Business group calls American health care ineffective, unaffordable
The Business Roundtable, representing CEOs of a number of major corporations, went on the offensive this week, calling for changes in the American health care system. It claimed that Americans spend $1928 per person on health care, TWO AND ONE-HALF TIMES MORE THAN ANY OTHER ADVANCED COUNTRY. Despite this high level of spending, which the CEOs claim puts us at an enormous disadvantage in the world economy, the Roundtable claims Americans still fall behind Canada, Japan, Germany, the UK and France on a 100-point "effectiveness" scale. These countries also achieve universal coverage: a vanishing goal in America. The CEOs claim that the U.S. falls even further behind on the "effectiveness scale" when compared with emerging economies such as China, Brazil and India.
According to the authors of the report, other nations spend significantly less on health care and yet achieve a healthier work force. The report is long on criticism but did not apparently offer much in the way of concrete, meaningful recommendations for significant improvement. Meanwhile, the Massachusetts experiment in near-universal coverage has encountered difficulty as the economy sours.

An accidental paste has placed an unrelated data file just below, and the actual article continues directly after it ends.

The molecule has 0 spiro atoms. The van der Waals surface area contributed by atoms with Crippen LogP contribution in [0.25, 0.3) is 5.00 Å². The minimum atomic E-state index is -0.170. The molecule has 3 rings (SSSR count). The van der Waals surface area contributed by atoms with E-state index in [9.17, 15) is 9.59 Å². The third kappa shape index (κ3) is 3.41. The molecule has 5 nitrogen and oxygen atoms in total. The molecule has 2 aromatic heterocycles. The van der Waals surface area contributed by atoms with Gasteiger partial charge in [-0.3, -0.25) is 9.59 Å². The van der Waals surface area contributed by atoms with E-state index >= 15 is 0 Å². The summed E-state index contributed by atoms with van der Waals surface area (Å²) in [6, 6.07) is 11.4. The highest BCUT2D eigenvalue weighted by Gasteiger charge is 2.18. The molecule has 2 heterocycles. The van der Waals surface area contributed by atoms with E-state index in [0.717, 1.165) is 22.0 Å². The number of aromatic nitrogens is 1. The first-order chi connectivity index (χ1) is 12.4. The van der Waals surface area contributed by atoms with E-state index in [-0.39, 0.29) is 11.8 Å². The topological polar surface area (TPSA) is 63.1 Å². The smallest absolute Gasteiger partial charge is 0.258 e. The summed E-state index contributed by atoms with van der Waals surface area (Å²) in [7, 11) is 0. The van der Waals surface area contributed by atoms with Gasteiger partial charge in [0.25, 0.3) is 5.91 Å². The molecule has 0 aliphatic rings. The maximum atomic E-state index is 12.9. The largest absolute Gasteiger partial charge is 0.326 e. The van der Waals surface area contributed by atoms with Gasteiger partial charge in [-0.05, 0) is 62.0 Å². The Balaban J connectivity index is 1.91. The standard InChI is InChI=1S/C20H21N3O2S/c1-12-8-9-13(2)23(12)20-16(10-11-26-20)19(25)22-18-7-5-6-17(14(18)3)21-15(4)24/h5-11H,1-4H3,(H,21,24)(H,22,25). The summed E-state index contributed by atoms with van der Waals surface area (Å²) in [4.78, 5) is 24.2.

In Massachusetts, a bold program to achieve coverage for nearly all citizens by subsidizing insurance premiums is now experiencing runaway costs. The Republican Governor and Democratic Legislature put off addressing the long-term viability of the program when it was enacted and the economy is now forcing the Massachusetts government to act, according to the New York Times. Massachusetts health-care spending is already higher than the national average, and it has increased faster than the national average in 7 of the past 8 years. Currently, residents spend 1/3 more than the national average, and state officers are investigating ways to slow the growth of insurance premiums and hospital reimbursements.
Currently, Massachusetts is attemping to formulate a plan that stresses prevention and managed care, rather than fee-for-service. The creators of the system argue that health care providers would not have bought into the program if it had originated with a philosophy other than fee-for-service. Critics, including Stuart Altman of Brandeis University, say that ultimately the problem of runaway health care spending cannot be solved without adopting some form of health care rationing.